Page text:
President Obama and his team keep sending me e-mails urging me to get fired up about voting in the midterms, and I keep reading these trying to understand their argument. So far, it escapes me.
As I see our situation, the country is in desperate economic condition, faced with profoundly moral choices with frightening consequences for the country and the planet if we choose badly. Yet instead of addressing those issues, we’re sliding backwards into what could become an even darker period than the decade from which we hoped we were escaping. Since that’s my assessment, I’m logically drawn to anyone that has a clue how to get out of this mess, but where are they?
Oh, I find plenty of commentary with good proposals, but none of these commentators speaks for either of the two major parties. Instead, even fairly influential folks like Krugman et al seem to be screaming about the need to wake up and address the problems, but no one in charge is listening. Worse, this White House, apparently seeking to deflect blame for voters’ lack of enthusiasm, has chosen to criticize and insult those sounding the alarms and offering solutions.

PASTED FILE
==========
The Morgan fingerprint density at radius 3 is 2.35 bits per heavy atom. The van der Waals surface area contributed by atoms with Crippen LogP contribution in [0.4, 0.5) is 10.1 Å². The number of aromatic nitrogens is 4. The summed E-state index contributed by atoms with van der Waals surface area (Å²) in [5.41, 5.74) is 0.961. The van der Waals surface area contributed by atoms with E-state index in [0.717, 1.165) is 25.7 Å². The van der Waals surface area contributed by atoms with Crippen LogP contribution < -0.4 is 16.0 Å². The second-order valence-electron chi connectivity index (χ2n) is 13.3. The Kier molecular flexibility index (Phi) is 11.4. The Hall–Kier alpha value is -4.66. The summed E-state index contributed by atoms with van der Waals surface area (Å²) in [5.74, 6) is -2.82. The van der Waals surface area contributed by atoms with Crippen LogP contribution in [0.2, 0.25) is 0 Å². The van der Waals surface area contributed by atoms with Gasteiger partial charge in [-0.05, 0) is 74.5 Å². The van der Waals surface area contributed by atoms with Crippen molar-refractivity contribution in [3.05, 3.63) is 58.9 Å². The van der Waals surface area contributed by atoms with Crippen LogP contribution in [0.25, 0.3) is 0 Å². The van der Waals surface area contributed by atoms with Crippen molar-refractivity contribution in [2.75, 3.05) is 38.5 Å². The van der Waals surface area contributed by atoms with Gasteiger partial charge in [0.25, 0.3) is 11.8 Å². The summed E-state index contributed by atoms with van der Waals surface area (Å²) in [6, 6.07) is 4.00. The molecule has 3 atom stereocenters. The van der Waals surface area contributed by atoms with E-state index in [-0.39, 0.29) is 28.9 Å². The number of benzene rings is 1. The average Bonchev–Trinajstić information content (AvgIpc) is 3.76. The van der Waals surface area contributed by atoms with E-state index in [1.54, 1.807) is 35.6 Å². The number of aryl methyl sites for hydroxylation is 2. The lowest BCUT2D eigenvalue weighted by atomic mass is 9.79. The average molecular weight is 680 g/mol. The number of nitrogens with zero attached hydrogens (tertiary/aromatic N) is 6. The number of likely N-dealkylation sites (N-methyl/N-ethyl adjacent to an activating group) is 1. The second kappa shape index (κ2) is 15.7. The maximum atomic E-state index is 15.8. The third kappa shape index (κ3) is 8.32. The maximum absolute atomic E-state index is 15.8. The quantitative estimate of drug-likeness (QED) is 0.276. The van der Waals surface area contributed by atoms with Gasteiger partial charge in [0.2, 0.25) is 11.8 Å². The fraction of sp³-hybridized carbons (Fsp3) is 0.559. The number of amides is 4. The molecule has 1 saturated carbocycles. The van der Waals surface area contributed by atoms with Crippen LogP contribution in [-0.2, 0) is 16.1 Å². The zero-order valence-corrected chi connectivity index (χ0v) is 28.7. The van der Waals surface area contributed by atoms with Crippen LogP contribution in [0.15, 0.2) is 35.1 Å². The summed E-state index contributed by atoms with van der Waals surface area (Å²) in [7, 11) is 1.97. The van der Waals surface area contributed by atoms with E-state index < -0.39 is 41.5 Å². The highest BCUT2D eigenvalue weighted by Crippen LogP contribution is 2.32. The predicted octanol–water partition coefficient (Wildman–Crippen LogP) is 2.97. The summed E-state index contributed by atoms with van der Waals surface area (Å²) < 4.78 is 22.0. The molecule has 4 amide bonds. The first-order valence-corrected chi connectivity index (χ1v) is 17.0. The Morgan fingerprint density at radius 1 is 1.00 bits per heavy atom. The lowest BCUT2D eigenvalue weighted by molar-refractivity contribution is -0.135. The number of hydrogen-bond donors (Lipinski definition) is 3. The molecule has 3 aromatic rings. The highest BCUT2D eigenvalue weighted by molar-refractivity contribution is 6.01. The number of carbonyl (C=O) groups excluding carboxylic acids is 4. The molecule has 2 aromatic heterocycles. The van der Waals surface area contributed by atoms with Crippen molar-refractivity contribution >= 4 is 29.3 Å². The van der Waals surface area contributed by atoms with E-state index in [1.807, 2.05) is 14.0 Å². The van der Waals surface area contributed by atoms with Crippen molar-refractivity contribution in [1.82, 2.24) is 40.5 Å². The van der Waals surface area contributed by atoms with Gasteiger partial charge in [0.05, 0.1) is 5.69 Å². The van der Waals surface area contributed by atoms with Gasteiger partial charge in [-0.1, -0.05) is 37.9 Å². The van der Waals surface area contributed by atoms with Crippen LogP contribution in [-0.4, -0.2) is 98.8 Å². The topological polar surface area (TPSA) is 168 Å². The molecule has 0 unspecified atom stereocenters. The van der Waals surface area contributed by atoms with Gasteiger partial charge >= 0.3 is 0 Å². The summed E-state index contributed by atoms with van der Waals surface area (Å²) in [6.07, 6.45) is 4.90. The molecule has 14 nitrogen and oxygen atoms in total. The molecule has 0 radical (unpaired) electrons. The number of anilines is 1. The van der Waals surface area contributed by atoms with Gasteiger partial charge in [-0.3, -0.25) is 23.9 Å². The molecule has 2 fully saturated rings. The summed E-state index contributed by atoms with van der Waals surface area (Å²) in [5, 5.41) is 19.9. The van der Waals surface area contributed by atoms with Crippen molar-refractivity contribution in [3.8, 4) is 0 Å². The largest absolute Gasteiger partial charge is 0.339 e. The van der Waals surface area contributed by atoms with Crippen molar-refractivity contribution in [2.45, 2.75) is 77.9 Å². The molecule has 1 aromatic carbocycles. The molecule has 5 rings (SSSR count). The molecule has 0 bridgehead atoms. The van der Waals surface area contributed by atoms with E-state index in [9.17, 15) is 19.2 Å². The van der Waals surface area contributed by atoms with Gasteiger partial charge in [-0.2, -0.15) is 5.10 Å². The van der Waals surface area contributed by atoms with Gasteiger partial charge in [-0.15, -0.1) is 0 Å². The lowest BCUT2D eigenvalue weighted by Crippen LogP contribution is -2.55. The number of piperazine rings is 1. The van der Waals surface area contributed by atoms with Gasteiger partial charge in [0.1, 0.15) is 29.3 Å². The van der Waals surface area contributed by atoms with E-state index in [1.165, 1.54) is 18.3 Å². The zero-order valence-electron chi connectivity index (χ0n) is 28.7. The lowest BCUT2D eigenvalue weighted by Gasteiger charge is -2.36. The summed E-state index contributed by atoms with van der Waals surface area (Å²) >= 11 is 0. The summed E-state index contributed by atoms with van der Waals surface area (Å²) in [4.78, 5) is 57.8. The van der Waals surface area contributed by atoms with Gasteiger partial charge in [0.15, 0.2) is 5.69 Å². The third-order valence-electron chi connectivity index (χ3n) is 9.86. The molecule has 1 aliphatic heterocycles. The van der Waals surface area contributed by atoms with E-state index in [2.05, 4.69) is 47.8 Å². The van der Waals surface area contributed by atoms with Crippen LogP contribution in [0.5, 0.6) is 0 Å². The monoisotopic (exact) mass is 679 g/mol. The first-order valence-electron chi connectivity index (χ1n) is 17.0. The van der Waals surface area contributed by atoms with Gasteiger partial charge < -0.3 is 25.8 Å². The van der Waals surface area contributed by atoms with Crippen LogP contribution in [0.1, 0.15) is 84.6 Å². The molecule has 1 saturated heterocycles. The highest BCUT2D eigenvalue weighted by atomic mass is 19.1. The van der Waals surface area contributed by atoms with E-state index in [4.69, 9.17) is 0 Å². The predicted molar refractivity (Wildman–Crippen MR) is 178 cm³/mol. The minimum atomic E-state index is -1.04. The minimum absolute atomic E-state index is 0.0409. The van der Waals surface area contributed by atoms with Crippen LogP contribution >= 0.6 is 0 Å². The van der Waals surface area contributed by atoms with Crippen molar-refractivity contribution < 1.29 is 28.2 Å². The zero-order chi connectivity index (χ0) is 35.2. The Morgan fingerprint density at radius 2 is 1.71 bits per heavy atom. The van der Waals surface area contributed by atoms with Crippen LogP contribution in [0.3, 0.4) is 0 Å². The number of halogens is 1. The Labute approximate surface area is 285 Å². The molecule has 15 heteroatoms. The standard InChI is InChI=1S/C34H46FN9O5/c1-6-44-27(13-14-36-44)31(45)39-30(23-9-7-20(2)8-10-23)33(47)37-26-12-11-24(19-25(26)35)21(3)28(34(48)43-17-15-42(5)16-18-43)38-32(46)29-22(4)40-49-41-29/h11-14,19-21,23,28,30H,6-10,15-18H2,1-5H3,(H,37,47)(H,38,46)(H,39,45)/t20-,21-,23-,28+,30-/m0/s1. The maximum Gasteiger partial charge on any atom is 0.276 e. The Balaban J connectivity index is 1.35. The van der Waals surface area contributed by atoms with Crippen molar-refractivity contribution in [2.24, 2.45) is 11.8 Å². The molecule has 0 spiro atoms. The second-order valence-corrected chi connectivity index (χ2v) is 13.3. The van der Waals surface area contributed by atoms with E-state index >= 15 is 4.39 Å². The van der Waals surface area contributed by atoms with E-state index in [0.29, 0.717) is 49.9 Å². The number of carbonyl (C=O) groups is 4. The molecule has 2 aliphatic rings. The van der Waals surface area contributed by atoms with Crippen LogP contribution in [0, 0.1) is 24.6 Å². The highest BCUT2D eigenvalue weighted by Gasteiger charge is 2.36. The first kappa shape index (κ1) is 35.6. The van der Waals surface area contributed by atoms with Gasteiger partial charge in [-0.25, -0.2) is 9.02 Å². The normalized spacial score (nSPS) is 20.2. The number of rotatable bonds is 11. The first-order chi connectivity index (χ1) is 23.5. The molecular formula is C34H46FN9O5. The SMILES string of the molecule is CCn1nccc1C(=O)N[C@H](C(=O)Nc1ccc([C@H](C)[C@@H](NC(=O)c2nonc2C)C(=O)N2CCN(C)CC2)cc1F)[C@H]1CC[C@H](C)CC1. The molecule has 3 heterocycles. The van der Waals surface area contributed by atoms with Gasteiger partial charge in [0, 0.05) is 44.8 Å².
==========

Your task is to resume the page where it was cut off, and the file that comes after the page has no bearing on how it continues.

The nation’s economy appears to be stuck in a failed recovery with no plausible mechanism underway to pull us out. There are no mechanisms underway that will substantially reduce unemployment and the attendant human suffering or even strengthen the safety nets we’ll need until we do recover. And I think the nation’s voters fully understand that there’s little relief on the horizon.
So with an election coming up, you’d think that the two major parties would be offering competing visions about how to address these issues and confront voter’s concerns, but that’s not the case.